So the authors of the Constitution clearly understood this definition of "natural born". It was so ingrained in the common law that "natural born subject" and "natural born citizen" were equivalent terms that multiple published legal documents on citizenship contained the phrase "natural born subject" even after the adoption of the Constitution.
July 14, 2019 at 7:28 PM

Reality Check said...

Part II:

Now Apuzzo has ineffectively tried to explain this devastating set of facts by claiming that the common law had changed by the time the Constitution was written and that in Minor the Supreme Court was referring to "American Common Law". Aside from the fact that the court in WKA quoted Smith v Alabama and that would have negated Apuzzo's claim that the definition of "natural born" came from American common law and for there have to have been a change in the common law definition of natural born it must have been predicated upon a court ruling in colonial times up to the writing of the Constitution requiring that a child must have two citizen parents to be natural born.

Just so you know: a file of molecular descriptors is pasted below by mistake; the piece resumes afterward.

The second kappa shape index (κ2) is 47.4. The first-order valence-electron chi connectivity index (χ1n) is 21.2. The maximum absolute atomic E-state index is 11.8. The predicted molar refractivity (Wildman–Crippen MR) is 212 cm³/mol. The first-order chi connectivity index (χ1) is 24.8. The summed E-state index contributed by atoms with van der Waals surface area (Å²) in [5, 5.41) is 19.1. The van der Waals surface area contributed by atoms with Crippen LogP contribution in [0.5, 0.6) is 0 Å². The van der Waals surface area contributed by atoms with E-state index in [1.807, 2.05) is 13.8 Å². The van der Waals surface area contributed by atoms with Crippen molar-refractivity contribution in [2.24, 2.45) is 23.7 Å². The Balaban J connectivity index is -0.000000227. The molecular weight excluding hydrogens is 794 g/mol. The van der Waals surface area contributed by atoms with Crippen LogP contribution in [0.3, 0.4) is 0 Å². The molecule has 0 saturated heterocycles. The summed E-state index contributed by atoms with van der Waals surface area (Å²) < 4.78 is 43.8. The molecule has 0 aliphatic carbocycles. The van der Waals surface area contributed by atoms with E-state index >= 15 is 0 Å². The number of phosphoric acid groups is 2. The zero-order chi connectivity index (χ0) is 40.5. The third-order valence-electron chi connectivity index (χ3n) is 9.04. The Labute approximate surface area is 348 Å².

Now way back in 2012 blogger John Woodman asked Apuzzo to cite just such a list of cases. He asked Apuzzo for a list of all court decisions prior to 1787, that established the American Common Law definition of “Natural Born Citizen". So how many of those cases did Apuzzo name? If you guessed exactly zero give that man a cigar.

So let's see how Apuzzo can do now that he has had 7 years to do the research. How many can he name?

Woodman gave Apuzzo an even easier task. He asked him to supply "The Quotes from American Colonial, State and Federal Judges, Prior to 1787, that Make Clear the American Common Law Definition that Being a “Natural Born Citizen” Requires Two Citizen Parents". Again the mighty Apuzzo struck out. Surely after 7 long years he can now supply those quotes.


"“If you’re not outraged, you’re not paying attention.”

Heather Heyer, November 2016

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Sterngard Friegen
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Re: Mario Apuzzo

#2423

Post by Sterngard Friegen » Sun Jul 14, 2019 10:56 pm

Who's the better lawyer? In my opinion a dead Melville Fuller is a better lawyer today than a living Mario Apuzzo.